for the unknown true value of a scalar parameter of a probability distribution
An interval belonging to the set of admissible values of the parameters, with boundaries that are functions of the results of observations subject to the given distribution. Let be a random variable taking values in a sample space , , an interval on the real axis, where the true value of is unknown. An interval with boundaries that are functions of the random variable being observed is called an interval estimator, or confidence interval, for ; the number
is called the confidence coefficient of this confidence interval, and and are called the lower, respectively, upper, confidence bounds. The concept of an interval estimator has been generalized to the more general case when it is required to estimate some function, or some value of it, depending on a parameter .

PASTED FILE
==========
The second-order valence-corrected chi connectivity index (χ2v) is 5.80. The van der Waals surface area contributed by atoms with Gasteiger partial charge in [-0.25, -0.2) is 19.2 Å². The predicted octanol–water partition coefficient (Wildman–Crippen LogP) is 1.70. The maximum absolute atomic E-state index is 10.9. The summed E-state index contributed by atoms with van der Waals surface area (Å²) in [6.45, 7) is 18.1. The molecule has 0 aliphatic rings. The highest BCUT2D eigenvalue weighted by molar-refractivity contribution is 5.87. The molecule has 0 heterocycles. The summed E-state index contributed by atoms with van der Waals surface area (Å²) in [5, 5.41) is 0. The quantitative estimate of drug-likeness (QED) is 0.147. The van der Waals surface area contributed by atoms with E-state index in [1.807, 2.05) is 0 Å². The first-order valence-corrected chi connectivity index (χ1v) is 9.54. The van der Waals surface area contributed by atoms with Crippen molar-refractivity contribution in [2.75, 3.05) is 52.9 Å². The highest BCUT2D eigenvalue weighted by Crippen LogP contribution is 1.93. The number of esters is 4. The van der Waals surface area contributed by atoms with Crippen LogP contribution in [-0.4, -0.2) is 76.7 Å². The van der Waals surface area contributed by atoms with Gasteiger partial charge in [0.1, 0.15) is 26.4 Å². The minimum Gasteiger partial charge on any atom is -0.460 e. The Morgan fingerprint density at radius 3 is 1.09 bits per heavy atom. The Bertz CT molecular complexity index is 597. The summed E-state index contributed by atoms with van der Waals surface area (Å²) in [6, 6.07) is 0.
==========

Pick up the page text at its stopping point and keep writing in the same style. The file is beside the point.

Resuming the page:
Suppose that on a set a family of functions
has been given, and suppose that it is required to estimate the function corresponding to the unknown true value of using the realization of a random vector taking values in the sample space , , . To each corresponds a set , which is the image of under . By definition, a set is called a confidence set for if at has confidence probability
and confidence coefficient
The totality of all confidence sets forms in the confidence region for with confidence probability
and confidence coefficient
Sets of the type or are called interval estimators for one value of a function at a point and for the function , respectively.
There are several approaches to the construction of interval estimators for independent parameters of a distribution. The best known are the Bayesian approach, based on the Bayes theorem, Fisher's method, based on the fiducial distribution (for Fisher's method, see –), the Neyman method of confidence intervals (, , ), and the method proposed by L.N. Bol'shev .
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Interval estimator. M.S. Nikulin (originator), Encyclopedia of Mathematics. URL: http://encyclopediaofmath.org/index.php?title=Interval_estimator&oldid=17171